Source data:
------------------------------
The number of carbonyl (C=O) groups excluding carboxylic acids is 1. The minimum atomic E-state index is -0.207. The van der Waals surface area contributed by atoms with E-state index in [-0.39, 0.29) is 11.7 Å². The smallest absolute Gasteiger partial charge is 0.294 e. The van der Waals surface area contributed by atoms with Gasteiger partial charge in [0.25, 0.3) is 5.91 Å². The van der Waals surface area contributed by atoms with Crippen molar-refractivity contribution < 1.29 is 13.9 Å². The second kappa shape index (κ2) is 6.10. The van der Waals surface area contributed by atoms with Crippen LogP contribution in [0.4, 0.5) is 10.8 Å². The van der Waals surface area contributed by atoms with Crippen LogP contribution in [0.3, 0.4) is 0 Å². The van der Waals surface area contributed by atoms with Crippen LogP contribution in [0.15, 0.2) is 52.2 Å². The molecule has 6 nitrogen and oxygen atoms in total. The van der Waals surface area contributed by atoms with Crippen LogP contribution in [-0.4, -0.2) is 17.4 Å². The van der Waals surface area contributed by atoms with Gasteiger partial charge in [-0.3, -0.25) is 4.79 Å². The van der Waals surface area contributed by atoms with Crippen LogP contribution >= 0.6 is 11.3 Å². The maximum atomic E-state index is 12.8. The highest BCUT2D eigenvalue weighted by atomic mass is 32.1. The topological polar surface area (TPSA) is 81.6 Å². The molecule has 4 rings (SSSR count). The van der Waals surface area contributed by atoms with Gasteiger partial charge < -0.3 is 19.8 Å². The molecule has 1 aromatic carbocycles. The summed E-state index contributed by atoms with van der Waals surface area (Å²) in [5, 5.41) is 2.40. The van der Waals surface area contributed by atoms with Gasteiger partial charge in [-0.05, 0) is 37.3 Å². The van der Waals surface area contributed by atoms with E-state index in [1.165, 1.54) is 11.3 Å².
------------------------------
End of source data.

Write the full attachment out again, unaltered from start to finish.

The number of carbonyl (C=O) groups excluding carboxylic acids is 1. The minimum atomic E-state index is -0.207. The van der Waals surface area contributed by atoms with E-state index in [-0.39, 0.29) is 11.7 Å². The smallest absolute Gasteiger partial charge is 0.294 e. The van der Waals surface area contributed by atoms with Gasteiger partial charge in [0.25, 0.3) is 5.91 Å². The van der Waals surface area contributed by atoms with Crippen molar-refractivity contribution < 1.29 is 13.9 Å². The second kappa shape index (κ2) is 6.10. The van der Waals surface area contributed by atoms with Crippen LogP contribution in [0.4, 0.5) is 10.8 Å². The van der Waals surface area contributed by atoms with Crippen LogP contribution in [0.3, 0.4) is 0 Å². The van der Waals surface area contributed by atoms with Crippen LogP contribution in [0.15, 0.2) is 52.2 Å². The molecule has 6 nitrogen and oxygen atoms in total. The van der Waals surface area contributed by atoms with Crippen LogP contribution in [-0.4, -0.2) is 17.4 Å². The van der Waals surface area contributed by atoms with Gasteiger partial charge in [-0.3, -0.25) is 4.79 Å². The van der Waals surface area contributed by atoms with Crippen LogP contribution >= 0.6 is 11.3 Å². The maximum atomic E-state index is 12.8. The highest BCUT2D eigenvalue weighted by atomic mass is 32.1. The topological polar surface area (TPSA) is 81.6 Å². The molecule has 4 rings (SSSR count). The van der Waals surface area contributed by atoms with Gasteiger partial charge < -0.3 is 19.8 Å². The molecule has 1 aromatic carbocycles. The summed E-state index contributed by atoms with van der Waals surface area (Å²) in [5, 5.41) is 2.40. The van der Waals surface area contributed by atoms with Gasteiger partial charge in [-0.05, 0) is 37.3 Å². The van der Waals surface area contributed by atoms with E-state index in [1.165, 1.54) is 11.3 Å².